So many films are made in Los Angeles that it's easy to get a feeling of deja vu after you've been there a while. In fact, you could hardly go more than a few miles without passing the spot there something-or-other was filmed. This list focuses on places that have been used in many films you may have seen.
This grand old downtown hotel shows up in Ghostbusters as the fictional Sedgewick Hotel as well as in Vertigo, The Sting, Chinatown, Beverly Hills Cop (I and III), Bugsy, Rocky III, and Wedding Crashers.
506 South Grand Avenue, Los Angeles
Of course, there's the classic Chinatown starring Jack Nicholson and Faye Dunaway. Others made here include Lethal Weapon 4, Rush Hour starring Jackie Chan, and Made of Honor.
Near Downtown Los Angeles
One of its most famous film appearances was the climactic shoot-out scene in the James Dean film Rebel Without a Cause, but it's far from the only one. In fact, imdb.com lists more than forty films and television episodes made here. Among others, the classic observatory has appeared in The Rocketeer, Steve Martin's Hollywood satire Bowfinger, Charlie's Angels: Full Throttle, the 1987 film spoof of television show Dragnet, The Terminator, and Jurassic Park.
2800 East Observatory Road, Los Angeles
Los Angeles River
You know the scenes where the cars get down in the cement-banked, nearly dry riverbed? The Los Angeles River was the victim of some pretty undignified straightening, deepening and concrete paving in an effort to keep it periodic floods from wreaking havoc on the city. In the process, they created a good place to film chase scenes.
Among the ones we can document as having been filmed here include The Italian Job, To Live and Die in L. A., Grease, and Terminator 2: Judgment Day
Built in 1936 and docked in Long Beach since 1967, the Queen Mary isn't just a ship. It's also a hotel and has a wedding chapel, restaurants and 18 art deco reception salons.
It stood in for the ill-fated cruise ship in the original Poseidon Adventure and shows up in Pearl Harbor, L.A. Confidential, Someone to Watch Over Me, Chaplin, Batman Forever, and The Aviator.
1126 Queens Hwy, Long Beach
Beverly Hills, near the intersection of Santa Monica and Wilshire Boulevards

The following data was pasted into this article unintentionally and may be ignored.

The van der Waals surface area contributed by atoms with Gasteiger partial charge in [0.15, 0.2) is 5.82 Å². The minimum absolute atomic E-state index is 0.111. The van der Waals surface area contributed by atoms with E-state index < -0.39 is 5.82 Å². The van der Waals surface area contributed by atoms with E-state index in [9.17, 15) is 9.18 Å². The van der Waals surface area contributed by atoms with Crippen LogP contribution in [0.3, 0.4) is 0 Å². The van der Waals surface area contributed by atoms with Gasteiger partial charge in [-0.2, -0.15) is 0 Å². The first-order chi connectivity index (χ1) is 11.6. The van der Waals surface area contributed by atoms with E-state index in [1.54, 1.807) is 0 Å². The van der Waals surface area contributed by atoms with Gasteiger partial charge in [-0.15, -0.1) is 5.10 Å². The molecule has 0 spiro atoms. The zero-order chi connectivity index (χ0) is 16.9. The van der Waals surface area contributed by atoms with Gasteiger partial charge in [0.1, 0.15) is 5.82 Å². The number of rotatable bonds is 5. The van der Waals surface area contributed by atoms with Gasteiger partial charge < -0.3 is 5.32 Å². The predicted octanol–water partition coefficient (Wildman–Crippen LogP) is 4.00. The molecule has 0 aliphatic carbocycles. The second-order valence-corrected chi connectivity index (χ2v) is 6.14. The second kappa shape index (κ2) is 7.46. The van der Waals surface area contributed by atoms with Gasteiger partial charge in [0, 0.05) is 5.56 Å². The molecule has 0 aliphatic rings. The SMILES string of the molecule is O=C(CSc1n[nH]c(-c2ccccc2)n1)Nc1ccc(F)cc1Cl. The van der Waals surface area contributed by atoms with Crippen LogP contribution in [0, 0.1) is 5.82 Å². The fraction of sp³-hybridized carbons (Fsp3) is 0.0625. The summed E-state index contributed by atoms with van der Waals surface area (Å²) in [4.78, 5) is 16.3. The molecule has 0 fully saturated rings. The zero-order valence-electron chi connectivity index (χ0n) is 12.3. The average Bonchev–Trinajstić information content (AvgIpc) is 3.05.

Who can forget those great scenes from Pretty Woman, where Julia Roberts' character Vivian Ward spent Edward Lewis' money shopping on Rodeo Drive? Other films made along this famous shopping street include Gere's breakout film American Gigolo, Beverly Hills Cop, Down and Out in Beverly Hills, and Shampoo.
Perhaps the most famous film made at the Santa Monica Pier was the 1973 classic The Sting. The carousel scenes were filmed here. Other film appearances for the pier include Forrest Gump, Fletch, Thank You for Smoking, Beverly Hills Cop III, The Net, and They Shoot Horses Don't They?
I-10 and CA Hwy 1
If it was set in a train station, it may have been filmed in the structure some call the "last great railway station." The 1950 William Holden-Nancy Olson film Union Station carries its name, but it also shows up in Pearl Harbor, The Way We Were, Blade Runner, Speed, Star Trek: First Contact, Silver Streak, and The Italian Job.
The old ticket windows stood in for Miami National Bank in the Leonardo DiCaprio-Tom Hanks caper Catch Me if You Can.
800 N. Alameda St., Los Angeles
The odd rock formations in this county park have stood in for locations both terrestrial and extraterrestrial over the years. You've seen them in more than fifty television programs as well as feature films such as Star Trek IV: The Voyage Home, The Flintstones movie, Mel Brooks' Blazing Saddles, Short Circuit, and The Scorpion King.
10700 W. Escondido Canyon Rd., Agua Dulce, CA